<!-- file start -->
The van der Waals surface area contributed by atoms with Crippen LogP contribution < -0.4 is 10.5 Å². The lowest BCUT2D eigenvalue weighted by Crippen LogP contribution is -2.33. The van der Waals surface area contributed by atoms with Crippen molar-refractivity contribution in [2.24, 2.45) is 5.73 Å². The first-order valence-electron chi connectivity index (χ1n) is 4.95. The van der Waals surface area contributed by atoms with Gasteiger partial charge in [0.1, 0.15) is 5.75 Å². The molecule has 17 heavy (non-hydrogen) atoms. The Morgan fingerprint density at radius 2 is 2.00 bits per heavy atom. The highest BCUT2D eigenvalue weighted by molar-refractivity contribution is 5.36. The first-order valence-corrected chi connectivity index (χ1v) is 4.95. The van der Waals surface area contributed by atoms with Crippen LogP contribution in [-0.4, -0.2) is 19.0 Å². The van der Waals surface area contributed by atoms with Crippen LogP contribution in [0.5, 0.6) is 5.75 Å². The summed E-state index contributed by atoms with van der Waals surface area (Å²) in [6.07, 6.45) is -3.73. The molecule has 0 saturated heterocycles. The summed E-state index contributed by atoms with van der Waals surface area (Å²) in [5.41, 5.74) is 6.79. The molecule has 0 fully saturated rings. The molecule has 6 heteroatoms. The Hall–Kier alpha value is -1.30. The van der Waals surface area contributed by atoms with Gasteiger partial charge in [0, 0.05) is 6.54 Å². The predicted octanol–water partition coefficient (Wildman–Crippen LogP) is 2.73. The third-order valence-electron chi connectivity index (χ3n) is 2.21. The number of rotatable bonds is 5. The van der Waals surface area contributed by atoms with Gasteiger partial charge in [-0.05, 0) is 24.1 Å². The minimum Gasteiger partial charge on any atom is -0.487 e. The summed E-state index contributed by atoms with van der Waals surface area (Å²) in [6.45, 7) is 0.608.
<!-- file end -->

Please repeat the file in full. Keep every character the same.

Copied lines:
The van der Waals surface area contributed by atoms with Crippen LogP contribution < -0.4 is 10.5 Å². The lowest BCUT2D eigenvalue weighted by Crippen LogP contribution is -2.33. The van der Waals surface area contributed by atoms with Crippen molar-refractivity contribution in [2.24, 2.45) is 5.73 Å². The first-order valence-electron chi connectivity index (χ1n) is 4.95. The van der Waals surface area contributed by atoms with Gasteiger partial charge in [0.1, 0.15) is 5.75 Å². The molecule has 17 heavy (non-hydrogen) atoms. The Morgan fingerprint density at radius 2 is 2.00 bits per heavy atom. The highest BCUT2D eigenvalue weighted by molar-refractivity contribution is 5.36. The first-order valence-corrected chi connectivity index (χ1v) is 4.95. The van der Waals surface area contributed by atoms with Crippen LogP contribution in [-0.4, -0.2) is 19.0 Å². The van der Waals surface area contributed by atoms with Crippen LogP contribution in [0.5, 0.6) is 5.75 Å². The summed E-state index contributed by atoms with van der Waals surface area (Å²) in [6.07, 6.45) is -3.73. The molecule has 0 saturated heterocycles. The summed E-state index contributed by atoms with van der Waals surface area (Å²) in [5.41, 5.74) is 6.79. The molecule has 0 fully saturated rings. The molecule has 6 heteroatoms. The Hall–Kier alpha value is -1.30. The van der Waals surface area contributed by atoms with Gasteiger partial charge in [0, 0.05) is 6.54 Å². The predicted octanol–water partition coefficient (Wildman–Crippen LogP) is 2.73. The third-order valence-electron chi connectivity index (χ3n) is 2.21. The number of rotatable bonds is 5. The van der Waals surface area contributed by atoms with Gasteiger partial charge in [-0.05, 0) is 24.1 Å². The minimum Gasteiger partial charge on any atom is -0.487 e. The summed E-state index contributed by atoms with van der Waals surface area (Å²) in [6.45, 7) is 0.608.